The soups, salads and flatbreads menu provided lighter options. The Bulgogi Korean BBQ Beef Salad with water chestnuts and whole bamboo shoots was intriguing, as was the Warm Curry Chicken Salad with almonds, craisins, grape tomatoes, red peppers and cucumbers in a homemade curry dressing. And in addition to traditional Margherita and Meat Lovers, the flatbreads were highlighted by a Candied Apple offering with thinly sliced Granny Smith apples, brie cheese, toasted almonds and caramel sauce. You can add grilled chicken, filet tips, shrimp or blackened ahi tuna to any flatbread.

There was also an ample selection of specialties, pastas and seafood dishes. The Ultimate Mac and Cheese promised a very grown-up version of the childhood staple. The Southern Balsamic Chicken, tempura battered, fried and drizzled with balsamic maple syrup, sounded simply sinful. The peanut coconut drizzle alone made the Sweet Thai Chicken Meatballs and Noodles a contender. And the Orange Grouper, with a spicy Mandarin orange glaze and topping of Mandarin oranges, very nearly won my vote.

Most of the entrees were around $14 to $16, an excellent price for downtown Indy dining.  Pricier items included the Skirt Steak Chimichurri with caramelized plantains at $24.99 and the 16-ounce New York Strip with garlic mashed potatoes and vegetables for $34.99.

My husband had no trouble deciding on a main course. He couldn’t resist the one item that made me cringe — the “Soon-To-Be-Famous Deep-Fried Cheeseburger.” Looking for something a little less detrimental to my arteries, I asked our server if I’d like the Jerk Pork Tenderloin with a Caribbean watermelon chili relish.

“If it’s not the blackened tuna, that’s the one you want,” he said.

So, with his endorsement, I selected the pork tenderloin, eager to taste not only the jerk spices but the watermelon relish.

I was not disappointed. My entrée arrived piled high with rice, vegetables and a large portion of pork. The loin was tender and moist, and its jerk spice rub was spicy enough to set the tastebuds tingling but not overwhelm the dish’s lighter flavors. The mix of Caribbean watermelon, chilies and onions was the perfect counter to the spice of the rub. This was definitely a dish I’d have again.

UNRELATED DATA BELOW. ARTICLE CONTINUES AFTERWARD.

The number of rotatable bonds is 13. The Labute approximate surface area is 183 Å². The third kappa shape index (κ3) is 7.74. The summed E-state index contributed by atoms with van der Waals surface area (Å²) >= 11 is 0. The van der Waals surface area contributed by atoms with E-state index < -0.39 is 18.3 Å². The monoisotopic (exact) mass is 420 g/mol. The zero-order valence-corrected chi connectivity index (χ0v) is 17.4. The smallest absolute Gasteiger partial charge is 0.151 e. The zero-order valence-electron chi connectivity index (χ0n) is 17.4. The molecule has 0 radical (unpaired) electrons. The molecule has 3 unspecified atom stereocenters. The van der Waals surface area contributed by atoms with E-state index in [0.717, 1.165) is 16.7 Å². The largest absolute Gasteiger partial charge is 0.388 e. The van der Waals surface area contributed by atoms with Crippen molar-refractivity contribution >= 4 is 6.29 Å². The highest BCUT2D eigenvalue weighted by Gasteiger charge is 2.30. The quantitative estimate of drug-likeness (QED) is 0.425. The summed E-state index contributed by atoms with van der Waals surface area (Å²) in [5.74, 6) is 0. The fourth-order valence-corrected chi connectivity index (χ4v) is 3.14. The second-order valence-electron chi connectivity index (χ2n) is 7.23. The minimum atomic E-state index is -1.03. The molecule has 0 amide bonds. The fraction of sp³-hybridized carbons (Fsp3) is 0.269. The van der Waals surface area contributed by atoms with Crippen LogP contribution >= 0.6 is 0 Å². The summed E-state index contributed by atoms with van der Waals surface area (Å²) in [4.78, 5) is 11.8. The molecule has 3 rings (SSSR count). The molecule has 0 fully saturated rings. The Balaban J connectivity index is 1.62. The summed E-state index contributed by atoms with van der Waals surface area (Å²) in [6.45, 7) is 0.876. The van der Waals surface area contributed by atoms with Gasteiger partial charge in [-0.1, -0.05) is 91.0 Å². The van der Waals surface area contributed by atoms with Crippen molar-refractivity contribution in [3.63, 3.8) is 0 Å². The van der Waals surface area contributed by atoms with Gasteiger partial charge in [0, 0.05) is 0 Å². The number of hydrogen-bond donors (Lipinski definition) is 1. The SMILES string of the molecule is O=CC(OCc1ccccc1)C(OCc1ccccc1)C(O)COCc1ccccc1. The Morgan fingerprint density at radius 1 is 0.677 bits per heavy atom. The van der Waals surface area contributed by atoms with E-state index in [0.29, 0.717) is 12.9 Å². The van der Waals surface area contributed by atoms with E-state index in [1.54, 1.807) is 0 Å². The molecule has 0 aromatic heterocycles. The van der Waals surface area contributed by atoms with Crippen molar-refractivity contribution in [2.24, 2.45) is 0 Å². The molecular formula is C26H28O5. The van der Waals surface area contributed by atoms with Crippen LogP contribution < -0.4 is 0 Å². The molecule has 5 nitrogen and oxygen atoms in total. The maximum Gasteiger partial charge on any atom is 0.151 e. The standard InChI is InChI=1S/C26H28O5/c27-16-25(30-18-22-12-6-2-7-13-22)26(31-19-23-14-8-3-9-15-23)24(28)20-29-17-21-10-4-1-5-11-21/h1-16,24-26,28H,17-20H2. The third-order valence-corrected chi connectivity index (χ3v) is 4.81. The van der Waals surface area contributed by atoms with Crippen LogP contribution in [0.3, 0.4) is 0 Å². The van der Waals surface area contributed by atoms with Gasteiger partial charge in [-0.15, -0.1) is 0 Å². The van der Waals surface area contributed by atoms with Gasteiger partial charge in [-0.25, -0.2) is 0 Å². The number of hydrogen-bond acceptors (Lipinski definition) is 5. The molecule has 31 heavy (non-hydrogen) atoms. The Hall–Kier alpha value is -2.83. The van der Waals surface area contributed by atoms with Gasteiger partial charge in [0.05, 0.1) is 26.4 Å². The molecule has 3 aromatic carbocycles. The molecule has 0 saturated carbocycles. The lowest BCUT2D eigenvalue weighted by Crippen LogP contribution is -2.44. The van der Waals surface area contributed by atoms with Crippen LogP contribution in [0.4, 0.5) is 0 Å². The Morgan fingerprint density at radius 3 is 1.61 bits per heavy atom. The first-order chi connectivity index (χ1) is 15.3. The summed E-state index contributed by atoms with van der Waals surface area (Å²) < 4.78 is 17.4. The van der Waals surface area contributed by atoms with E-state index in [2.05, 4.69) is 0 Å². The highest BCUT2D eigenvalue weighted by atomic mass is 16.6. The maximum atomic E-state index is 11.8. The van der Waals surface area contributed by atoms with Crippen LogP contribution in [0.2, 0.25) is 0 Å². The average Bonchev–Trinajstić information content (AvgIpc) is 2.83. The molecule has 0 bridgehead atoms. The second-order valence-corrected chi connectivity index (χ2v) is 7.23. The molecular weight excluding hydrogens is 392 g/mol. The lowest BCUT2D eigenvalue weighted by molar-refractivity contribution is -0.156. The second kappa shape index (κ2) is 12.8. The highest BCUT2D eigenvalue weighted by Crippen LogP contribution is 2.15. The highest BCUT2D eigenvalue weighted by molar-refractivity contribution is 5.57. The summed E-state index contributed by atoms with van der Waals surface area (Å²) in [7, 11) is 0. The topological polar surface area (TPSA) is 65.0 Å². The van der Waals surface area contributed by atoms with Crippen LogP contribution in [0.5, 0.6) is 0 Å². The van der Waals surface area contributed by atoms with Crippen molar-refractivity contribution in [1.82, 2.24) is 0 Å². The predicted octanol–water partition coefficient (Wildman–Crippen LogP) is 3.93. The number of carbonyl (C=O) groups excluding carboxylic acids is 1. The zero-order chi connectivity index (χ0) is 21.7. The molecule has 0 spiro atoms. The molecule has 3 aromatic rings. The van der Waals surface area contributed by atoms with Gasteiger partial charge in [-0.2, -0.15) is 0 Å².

My husband was just as pleased with his deep-fried cheeseburger, which included a side of fries, pickles, lettuce and tomato. He wasn’t sure how to approach actually eating the monstrosity at first — even the bun had been deep-fried. But he cut the battered mound into quarters and discovered that, along with the bun and burger, the concoction also included cheese, pickle and a special sauce inside. While my husband found it delicious, it was a bit heavy to eat in one seating and we took a good portion of it home with us.  

Despite being unable to clean our plates, both of us were eager to sample something from the Grille’s bountiful dessert menu. My husband selected Snickers cheesecake, one of the last two slices available. The chef chooses a different variety of cheesecake each day. I consider the gelato and Chocolate, Chocolate, Chocolate cake. I was tempted by the One-Pound of Towering Carrot Cake, big enough for two. But since I was only one, I settled for the Chocolate Peanut Butter Mousse Bar.

Or, as I found out when my dessert arrived, FOUR bars of pure heaven. The chocolate ganache bars were topped with a divine and extremely rich chocolate peanut butter mousse and garnished with a coconut peanut butter drizzle. The chilled, velvety goodness reminded me of the Clark bars my grandfather would keep in the freezer and dole out on hot summer days. Each bite was the perfect marriage of the best three flavors in the world. 
My husband had two words to describe the Snickers cheesecake: monstrous and delicious. “Slice” isn’t adequate to describe its enormity as it encompassed almost the entire plate. Like any good (and smart) husband, he allowed me a taste, and I too was impressed by the smoothness and sweetness of the confection. A chocolate graham crust complemented the bits of Snickers throughout the dessert.

Our bellies full and tastebuds sated, our conversation turned to our next visit. I’m thinking game day, surrounded by fans wearing blue and white. Maybe some buffalo shrimp wontons and blackened tuna. Perhaps a Lucas Oil cocktail. And definitely the Chocolate Peanut Butter Mousse Bar.